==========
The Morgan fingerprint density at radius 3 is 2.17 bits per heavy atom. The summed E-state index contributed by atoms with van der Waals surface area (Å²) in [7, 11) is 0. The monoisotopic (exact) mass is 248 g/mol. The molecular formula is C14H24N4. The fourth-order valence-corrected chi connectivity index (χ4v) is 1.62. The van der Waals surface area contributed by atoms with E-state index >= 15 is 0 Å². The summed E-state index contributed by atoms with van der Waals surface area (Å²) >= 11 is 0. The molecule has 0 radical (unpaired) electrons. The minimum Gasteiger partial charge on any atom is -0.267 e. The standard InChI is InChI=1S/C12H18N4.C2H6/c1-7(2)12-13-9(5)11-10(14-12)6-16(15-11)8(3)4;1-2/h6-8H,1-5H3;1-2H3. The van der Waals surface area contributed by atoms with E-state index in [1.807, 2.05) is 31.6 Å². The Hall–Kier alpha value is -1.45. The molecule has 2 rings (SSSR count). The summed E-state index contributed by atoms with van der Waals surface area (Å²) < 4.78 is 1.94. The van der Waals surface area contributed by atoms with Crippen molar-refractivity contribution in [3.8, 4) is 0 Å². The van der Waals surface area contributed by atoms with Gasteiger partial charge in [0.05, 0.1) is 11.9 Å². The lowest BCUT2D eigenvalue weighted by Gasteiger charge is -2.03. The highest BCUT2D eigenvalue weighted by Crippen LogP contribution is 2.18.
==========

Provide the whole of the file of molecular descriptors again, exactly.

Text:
The Morgan fingerprint density at radius 3 is 2.17 bits per heavy atom. The summed E-state index contributed by atoms with van der Waals surface area (Å²) in [7, 11) is 0. The monoisotopic (exact) mass is 248 g/mol. The molecular formula is C14H24N4. The fourth-order valence-corrected chi connectivity index (χ4v) is 1.62. The van der Waals surface area contributed by atoms with E-state index >= 15 is 0 Å². The summed E-state index contributed by atoms with van der Waals surface area (Å²) >= 11 is 0. The molecule has 0 radical (unpaired) electrons. The minimum Gasteiger partial charge on any atom is -0.267 e. The standard InChI is InChI=1S/C12H18N4.C2H6/c1-7(2)12-13-9(5)11-10(14-12)6-16(15-11)8(3)4;1-2/h6-8H,1-5H3;1-2H3. The van der Waals surface area contributed by atoms with E-state index in [1.807, 2.05) is 31.6 Å². The Hall–Kier alpha value is -1.45. The molecule has 2 rings (SSSR count). The summed E-state index contributed by atoms with van der Waals surface area (Å²) < 4.78 is 1.94. The van der Waals surface area contributed by atoms with Crippen molar-refractivity contribution in [3.8, 4) is 0 Å². The van der Waals surface area contributed by atoms with Gasteiger partial charge in [0.05, 0.1) is 11.9 Å². The lowest BCUT2D eigenvalue weighted by Gasteiger charge is -2.03. The highest BCUT2D eigenvalue weighted by Crippen LogP contribution is 2.18.